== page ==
Zendesk announced its initial public offering today, a modest one at $150 million, but the S-1 filing in some ways bears striking similarities to Box’s a couple of weeks ago in that there is a lot of red ink here.
Box also had a modest goal, although $100 million more than Zendesk’s at $250 million.
Zendesk wrote in the Risks section, “We have a history of losses and we expect our revenue growth rate to decline; as our costs increase, we may not be able to generate sufficient revenue to achieve or sustain profitability.” Box had a similar statement (as do many companies at this stage).
They added, “For the years ended December 31, 2012 and 2013, we also generated net losses of $24.4 million and $22.6 million, respectively.”
To be fair, companies in startup mode often burn a lot of cash building the business, so it’s not unusual to see losses on the books. In fact, Box, which filed for its own IPO last month, also reported substantial losses, but like Box which had substantial revenue growth, so does ZenDesk.
They reported, “From the year ended December 31, 2012 to the year ended December 31, 2013, our revenue grew from $38.2 million to $72.0 million, which represents an annual growth rate of 88%.”
The statement went onto say that such growth is probably not sustainable, but it does show that company is in a substantial growth period right now.
Its worth noting, Box’s growth rate was pegged at 110 percent for the 12 months prior to filing their S-1.
But as we see more cloud startups entering the IPO phase, it’s reasonable to ask how Wall Street will greet them. In a report in yesterday’s Wall Street Journal, Opening the Box on Tech Stocks’ Next Move (may require registration), Wall Street appears to be having a love-hate relationship with cloud start-up stocks.
The story points out that investors have been enamored with these stocks, and the more traditional companies like Cisco, IBM and Oracle have suffered. The article goes onto say that over the last month there has been a minor shift to these more traditional companies –although they still lag the NASDAQ substantially over the last year.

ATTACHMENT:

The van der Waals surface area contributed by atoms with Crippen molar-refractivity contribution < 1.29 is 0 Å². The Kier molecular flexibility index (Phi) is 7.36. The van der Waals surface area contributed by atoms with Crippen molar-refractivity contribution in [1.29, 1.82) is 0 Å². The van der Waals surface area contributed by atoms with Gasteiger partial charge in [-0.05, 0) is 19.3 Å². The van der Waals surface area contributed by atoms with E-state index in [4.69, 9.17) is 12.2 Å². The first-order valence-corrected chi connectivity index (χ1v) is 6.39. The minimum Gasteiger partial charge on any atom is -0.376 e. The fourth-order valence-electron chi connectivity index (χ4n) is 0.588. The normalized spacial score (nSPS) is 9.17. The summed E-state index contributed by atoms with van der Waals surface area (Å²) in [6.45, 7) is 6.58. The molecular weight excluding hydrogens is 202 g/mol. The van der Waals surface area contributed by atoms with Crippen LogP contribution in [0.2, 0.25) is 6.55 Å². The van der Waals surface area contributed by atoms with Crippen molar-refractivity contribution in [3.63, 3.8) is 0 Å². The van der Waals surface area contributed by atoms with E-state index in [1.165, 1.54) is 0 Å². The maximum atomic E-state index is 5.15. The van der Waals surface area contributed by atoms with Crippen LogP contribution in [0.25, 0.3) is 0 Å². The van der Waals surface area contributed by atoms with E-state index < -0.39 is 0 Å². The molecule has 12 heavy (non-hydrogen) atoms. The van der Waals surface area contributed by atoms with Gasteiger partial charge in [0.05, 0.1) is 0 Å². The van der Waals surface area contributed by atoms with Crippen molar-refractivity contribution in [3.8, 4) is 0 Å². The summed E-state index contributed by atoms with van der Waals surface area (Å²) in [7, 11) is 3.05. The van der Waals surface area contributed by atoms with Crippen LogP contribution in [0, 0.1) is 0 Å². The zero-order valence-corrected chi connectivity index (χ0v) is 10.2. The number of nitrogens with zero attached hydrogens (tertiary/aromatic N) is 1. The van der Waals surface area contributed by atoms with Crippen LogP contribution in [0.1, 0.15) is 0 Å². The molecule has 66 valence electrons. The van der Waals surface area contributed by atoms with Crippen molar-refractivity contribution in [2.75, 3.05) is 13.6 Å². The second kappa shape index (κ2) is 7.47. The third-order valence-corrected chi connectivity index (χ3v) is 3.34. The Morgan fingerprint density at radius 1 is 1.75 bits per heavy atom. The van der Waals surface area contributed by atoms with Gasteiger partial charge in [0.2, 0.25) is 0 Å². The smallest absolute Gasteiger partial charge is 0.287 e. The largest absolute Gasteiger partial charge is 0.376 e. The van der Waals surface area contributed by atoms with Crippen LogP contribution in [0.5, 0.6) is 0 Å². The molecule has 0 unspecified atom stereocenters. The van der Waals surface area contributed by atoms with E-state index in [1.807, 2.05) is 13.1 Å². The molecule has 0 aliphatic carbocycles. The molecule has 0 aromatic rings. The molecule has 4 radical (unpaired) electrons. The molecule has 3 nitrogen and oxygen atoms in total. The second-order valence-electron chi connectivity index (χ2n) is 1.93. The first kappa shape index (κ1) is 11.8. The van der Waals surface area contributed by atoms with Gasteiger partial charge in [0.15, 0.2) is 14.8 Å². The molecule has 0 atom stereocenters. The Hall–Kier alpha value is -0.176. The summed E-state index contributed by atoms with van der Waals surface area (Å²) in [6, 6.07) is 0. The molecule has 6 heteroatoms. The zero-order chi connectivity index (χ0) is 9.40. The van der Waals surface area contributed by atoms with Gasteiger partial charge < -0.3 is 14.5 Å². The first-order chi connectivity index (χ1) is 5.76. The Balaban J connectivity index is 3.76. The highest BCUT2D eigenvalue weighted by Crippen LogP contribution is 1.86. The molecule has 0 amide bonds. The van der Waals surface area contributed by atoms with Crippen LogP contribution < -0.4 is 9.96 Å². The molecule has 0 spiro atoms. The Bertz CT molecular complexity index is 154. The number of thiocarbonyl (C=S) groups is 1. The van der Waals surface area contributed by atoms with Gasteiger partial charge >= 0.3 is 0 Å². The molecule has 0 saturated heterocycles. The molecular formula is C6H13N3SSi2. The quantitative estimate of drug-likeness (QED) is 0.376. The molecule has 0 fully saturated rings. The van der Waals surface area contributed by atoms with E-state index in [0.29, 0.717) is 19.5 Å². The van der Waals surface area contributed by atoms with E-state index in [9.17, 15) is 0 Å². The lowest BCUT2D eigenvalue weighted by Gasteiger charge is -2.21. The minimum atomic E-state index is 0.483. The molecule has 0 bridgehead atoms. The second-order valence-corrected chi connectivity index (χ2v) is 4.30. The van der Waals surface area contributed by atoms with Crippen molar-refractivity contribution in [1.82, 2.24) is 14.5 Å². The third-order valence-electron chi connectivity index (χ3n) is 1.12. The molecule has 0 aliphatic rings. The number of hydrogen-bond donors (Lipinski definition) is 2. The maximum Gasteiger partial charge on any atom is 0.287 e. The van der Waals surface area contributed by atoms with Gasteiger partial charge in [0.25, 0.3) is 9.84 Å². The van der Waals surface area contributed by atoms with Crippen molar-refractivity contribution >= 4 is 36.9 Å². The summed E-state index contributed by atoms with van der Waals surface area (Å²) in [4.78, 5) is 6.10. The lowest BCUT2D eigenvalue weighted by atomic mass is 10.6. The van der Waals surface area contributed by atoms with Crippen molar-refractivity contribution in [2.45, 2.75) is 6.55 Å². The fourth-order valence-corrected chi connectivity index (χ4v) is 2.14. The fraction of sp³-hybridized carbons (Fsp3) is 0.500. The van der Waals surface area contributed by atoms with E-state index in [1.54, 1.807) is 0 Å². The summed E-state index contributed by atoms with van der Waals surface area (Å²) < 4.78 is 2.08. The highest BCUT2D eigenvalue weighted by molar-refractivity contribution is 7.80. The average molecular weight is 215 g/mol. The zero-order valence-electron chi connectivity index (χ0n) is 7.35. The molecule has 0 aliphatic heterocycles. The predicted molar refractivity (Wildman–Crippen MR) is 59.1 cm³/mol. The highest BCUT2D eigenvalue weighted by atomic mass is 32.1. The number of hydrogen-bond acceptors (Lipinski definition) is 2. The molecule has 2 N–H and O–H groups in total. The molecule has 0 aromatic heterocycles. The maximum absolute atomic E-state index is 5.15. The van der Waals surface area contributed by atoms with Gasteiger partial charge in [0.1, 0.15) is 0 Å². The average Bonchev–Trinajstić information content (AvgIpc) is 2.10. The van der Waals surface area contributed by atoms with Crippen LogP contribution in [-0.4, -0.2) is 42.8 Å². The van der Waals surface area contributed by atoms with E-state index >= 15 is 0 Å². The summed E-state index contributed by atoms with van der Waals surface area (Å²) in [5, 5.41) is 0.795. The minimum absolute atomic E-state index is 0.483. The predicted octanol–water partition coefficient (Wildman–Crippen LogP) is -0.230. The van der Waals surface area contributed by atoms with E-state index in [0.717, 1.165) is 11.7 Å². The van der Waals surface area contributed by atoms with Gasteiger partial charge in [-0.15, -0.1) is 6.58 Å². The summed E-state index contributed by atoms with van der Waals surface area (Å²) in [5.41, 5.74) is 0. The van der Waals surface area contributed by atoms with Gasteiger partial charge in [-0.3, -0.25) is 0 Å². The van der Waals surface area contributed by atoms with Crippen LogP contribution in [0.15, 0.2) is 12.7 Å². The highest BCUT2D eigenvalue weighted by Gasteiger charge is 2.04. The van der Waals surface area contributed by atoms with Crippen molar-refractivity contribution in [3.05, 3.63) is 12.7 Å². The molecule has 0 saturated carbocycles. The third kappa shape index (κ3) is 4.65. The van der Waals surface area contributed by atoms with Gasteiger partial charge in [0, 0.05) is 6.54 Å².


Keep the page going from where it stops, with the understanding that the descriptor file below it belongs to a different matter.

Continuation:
As companies like Box and Zendesk have their coming out parties on Wall Street later this year, it’s worth paying attention to the reaction and how well they do (or don’t do). As the WSJ article, pointed out:
“The willingness of the public market to continue bestowing high valuations on young companies that often lack profits will offer the biggest clue as to whether the recent selloff is a blip or something bigger.”
And that’s the rub. While these cloud companies could in all likelihood represent the future of how business gets done, it’s hard for investors, especially ones who have difficulty playing the long game, to be patient and wait for these companies to reach a level of maturity where they are turning a profit on a regular basis.
Alex Wilhelm also highlighted this volatility in a recent TechCrunch article, The Shifting IPO Market in which he pointed out not every tech startup that comes down the pike has been greeted kindly by Wall Street, at least out of the gate. Even Facebook suffered for a time before rebounding, but it’s clear that not every company that tries is guaranteed a big payday when they IPO.
For now, we will just have to wait and see how these new young turks fare as they make the transition to publicly traded companies and all that entails.